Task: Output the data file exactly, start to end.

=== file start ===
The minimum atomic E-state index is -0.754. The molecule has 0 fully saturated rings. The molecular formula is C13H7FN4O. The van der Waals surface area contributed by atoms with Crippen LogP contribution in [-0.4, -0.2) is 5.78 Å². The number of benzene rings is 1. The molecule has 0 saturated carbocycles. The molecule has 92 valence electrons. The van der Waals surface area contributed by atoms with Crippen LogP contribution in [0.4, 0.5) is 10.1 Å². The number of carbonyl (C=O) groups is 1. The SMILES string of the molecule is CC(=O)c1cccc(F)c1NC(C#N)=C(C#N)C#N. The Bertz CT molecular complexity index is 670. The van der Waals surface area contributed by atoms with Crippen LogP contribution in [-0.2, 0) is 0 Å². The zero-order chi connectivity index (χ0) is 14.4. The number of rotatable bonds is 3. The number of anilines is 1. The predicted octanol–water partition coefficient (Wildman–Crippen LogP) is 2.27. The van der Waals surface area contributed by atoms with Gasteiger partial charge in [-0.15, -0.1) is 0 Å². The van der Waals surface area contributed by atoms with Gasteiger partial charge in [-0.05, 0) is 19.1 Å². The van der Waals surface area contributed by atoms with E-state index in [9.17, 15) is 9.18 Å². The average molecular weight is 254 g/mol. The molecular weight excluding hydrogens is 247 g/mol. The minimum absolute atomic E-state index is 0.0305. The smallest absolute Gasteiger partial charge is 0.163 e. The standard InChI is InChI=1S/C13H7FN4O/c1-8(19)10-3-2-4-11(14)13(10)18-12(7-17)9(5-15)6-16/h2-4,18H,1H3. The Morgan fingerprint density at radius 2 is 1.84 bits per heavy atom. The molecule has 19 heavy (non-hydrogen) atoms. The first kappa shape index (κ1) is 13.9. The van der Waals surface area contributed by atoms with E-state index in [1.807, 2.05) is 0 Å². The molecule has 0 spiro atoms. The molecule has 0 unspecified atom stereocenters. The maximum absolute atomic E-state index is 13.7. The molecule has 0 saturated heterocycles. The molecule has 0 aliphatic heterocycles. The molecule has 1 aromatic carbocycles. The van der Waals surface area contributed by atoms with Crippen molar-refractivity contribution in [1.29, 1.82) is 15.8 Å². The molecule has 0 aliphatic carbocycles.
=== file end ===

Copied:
The minimum atomic E-state index is -0.754. The molecule has 0 fully saturated rings. The molecular formula is C13H7FN4O. The van der Waals surface area contributed by atoms with Crippen LogP contribution in [-0.4, -0.2) is 5.78 Å². The number of benzene rings is 1. The molecule has 0 saturated carbocycles. The molecule has 92 valence electrons. The van der Waals surface area contributed by atoms with Crippen LogP contribution in [0.4, 0.5) is 10.1 Å². The number of carbonyl (C=O) groups is 1. The SMILES string of the molecule is CC(=O)c1cccc(F)c1NC(C#N)=C(C#N)C#N. The Bertz CT molecular complexity index is 670. The van der Waals surface area contributed by atoms with Crippen LogP contribution in [-0.2, 0) is 0 Å². The zero-order chi connectivity index (χ0) is 14.4. The number of rotatable bonds is 3. The number of anilines is 1. The predicted octanol–water partition coefficient (Wildman–Crippen LogP) is 2.27. The van der Waals surface area contributed by atoms with Gasteiger partial charge in [-0.15, -0.1) is 0 Å². The van der Waals surface area contributed by atoms with Gasteiger partial charge in [-0.05, 0) is 19.1 Å². The van der Waals surface area contributed by atoms with E-state index in [9.17, 15) is 9.18 Å². The average molecular weight is 254 g/mol. The molecular weight excluding hydrogens is 247 g/mol. The minimum absolute atomic E-state index is 0.0305. The smallest absolute Gasteiger partial charge is 0.163 e. The standard InChI is InChI=1S/C13H7FN4O/c1-8(19)10-3-2-4-11(14)13(10)18-12(7-17)9(5-15)6-16/h2-4,18H,1H3. The Morgan fingerprint density at radius 2 is 1.84 bits per heavy atom. The molecule has 19 heavy (non-hydrogen) atoms. The first kappa shape index (κ1) is 13.9. The van der Waals surface area contributed by atoms with E-state index in [1.807, 2.05) is 0 Å². The molecule has 0 spiro atoms. The molecule has 0 unspecified atom stereocenters. The maximum absolute atomic E-state index is 13.7. The molecule has 0 saturated heterocycles. The molecule has 0 aliphatic heterocycles. The molecule has 1 aromatic carbocycles. The van der Waals surface area contributed by atoms with Crippen molar-refractivity contribution in [1.29, 1.82) is 15.8 Å². The molecule has 0 aliphatic carbocycles.